U.S. Securities & Exchange Commission
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U.S. Securities and Exchange Commission

Washington, D.C.

Litigation Release No. 16832 / December 18, 2000


The Securities and Exchange Commission announced today that, on December 18, 2000, it filed a Complaint in the United States District Court for the Western District of New York charging Robert N. Young ("Young"), a former registered investment adviser and registered representative at various broker-dealers, with perpetrating an offering fraud on investors in Academy Circle Incorporated ("ACI"), a corporation that Young formed to buy and develop real estate in Kenmore, New York. The Complaint alleges that Young fraudulently induced or caused eleven of his advisory clients and brokerage customers to purchase approximately $1.5 million in promissory notes of ACI. The Complaint further alleges that, after ACI failed to develop its real estate holdings or otherwise yield a return for its investors, Young failed to refund any invested funds and filed for bankruptcy. Without admitting or denying the allegations in the Complaint, Young has consented to the entry of a final judgment enjoining him from future violations of the antifraud provisions of the federal securities laws and other relief.

Named in the Complaint is:

Robert N. Young ("Young"), a 54 year-old former resident of Williamsville, New York. Young was a registered investment adviser from March 1989 until January 2000, a registered representative at various broker-dealers from December 1977 to September 1995 and from November 1995 to July 1996, and an insurance salesman from 1977 to March 1996. During the time period when Young sold ACI notes, he conducted his investment advisory business through his company, Robert N. Young and Associates.

The Complaint alleges that:

Between approximately February 1994 and November 1996 when soliciting purchases of ACI notes, Young made material misrepresentations and omissions about the expected returns of ACI notes, the use of ACI investor proceeds, the risks of investing in ACI, the suitability of ACI notes for his clients and customers, and his control over ACI. Young also effected unauthorized trades in the accounts of four of his advisory clients and, without discretion over those accounts or his advisory clients' authorization, sold securities from the accounts and purchased ACI notes with the proceeds. In addition, in November 1996, Young willfully omitted from an investment adviser registration form, or Form ADV, that he filed with the Commission that he was recommending to clients that they buy or sell securities or investment products in which Young had a financial interest.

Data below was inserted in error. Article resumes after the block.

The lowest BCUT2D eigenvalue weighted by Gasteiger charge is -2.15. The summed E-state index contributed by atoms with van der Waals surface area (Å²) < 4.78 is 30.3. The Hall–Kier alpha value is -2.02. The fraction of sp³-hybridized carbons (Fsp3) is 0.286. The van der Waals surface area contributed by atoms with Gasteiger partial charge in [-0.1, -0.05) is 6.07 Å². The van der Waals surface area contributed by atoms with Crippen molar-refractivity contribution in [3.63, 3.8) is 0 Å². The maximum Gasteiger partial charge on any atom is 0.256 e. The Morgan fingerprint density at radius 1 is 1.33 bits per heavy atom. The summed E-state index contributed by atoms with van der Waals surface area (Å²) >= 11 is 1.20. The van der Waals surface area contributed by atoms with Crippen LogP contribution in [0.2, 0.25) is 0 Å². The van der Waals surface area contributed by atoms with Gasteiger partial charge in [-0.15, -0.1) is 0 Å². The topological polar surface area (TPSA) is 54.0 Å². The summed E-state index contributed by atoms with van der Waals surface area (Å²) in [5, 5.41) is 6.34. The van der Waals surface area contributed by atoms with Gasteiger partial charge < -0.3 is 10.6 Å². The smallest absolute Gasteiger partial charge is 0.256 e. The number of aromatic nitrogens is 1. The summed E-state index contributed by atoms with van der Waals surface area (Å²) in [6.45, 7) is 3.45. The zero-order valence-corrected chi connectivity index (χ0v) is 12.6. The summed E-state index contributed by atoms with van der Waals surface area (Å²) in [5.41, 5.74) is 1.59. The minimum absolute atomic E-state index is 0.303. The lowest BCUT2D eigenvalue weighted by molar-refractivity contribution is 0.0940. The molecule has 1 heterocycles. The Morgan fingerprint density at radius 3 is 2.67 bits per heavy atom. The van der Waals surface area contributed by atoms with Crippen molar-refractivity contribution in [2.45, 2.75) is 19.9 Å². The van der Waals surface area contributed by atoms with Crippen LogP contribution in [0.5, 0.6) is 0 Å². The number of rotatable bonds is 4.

The Commission alleges that Young engaged in securities fraud in violation of Section 17(a) of the Securities Act of 1933 ("Securities Act"), 15 U.S.C. § 77q(a), Section 10(b) of the Securities Exchange Act of 1934 ("Exchange Act"), 15 U.S.C. § 78j(b), Rule 10b-5 thereunder, 17 C.F.R. § 240.10b-5, and Sections 206(1) and 206(2) of the Investment Advisers Act of 1940 ("Advisers Act"), 15 U.S.C. §§ 80b-6(1) and 80b-6(2). The Commission also alleges that Young willfully violated Section 207 of the Advisers Act, 15 U.S.C. § 80b-7. In his consent, Young has agreed to the entry of a final judgment (1) enjoining him from future violations of the above-referenced provisions; and (2) ordering him to disgorge $1.5 million but waiving payment of that amount and prejudgment interest, and not ordering him to pay a civil penalty pursuant to Section 20(d) of the Securities Act, 15 U.S.C. § 77t(d), Section 21(d)(3) of the Exchange Act, 15 U.S.C. § 78u(d)(3), and Section 209(e)(1) of the Advisers Act, 15 U.S.C. § 80b-9(e)(1), based on Young's demonstrated inability to pay as represented in his sworn financial statements.

The Commission acknowledges the assistance of the New York State Attorney General's Office in this matter.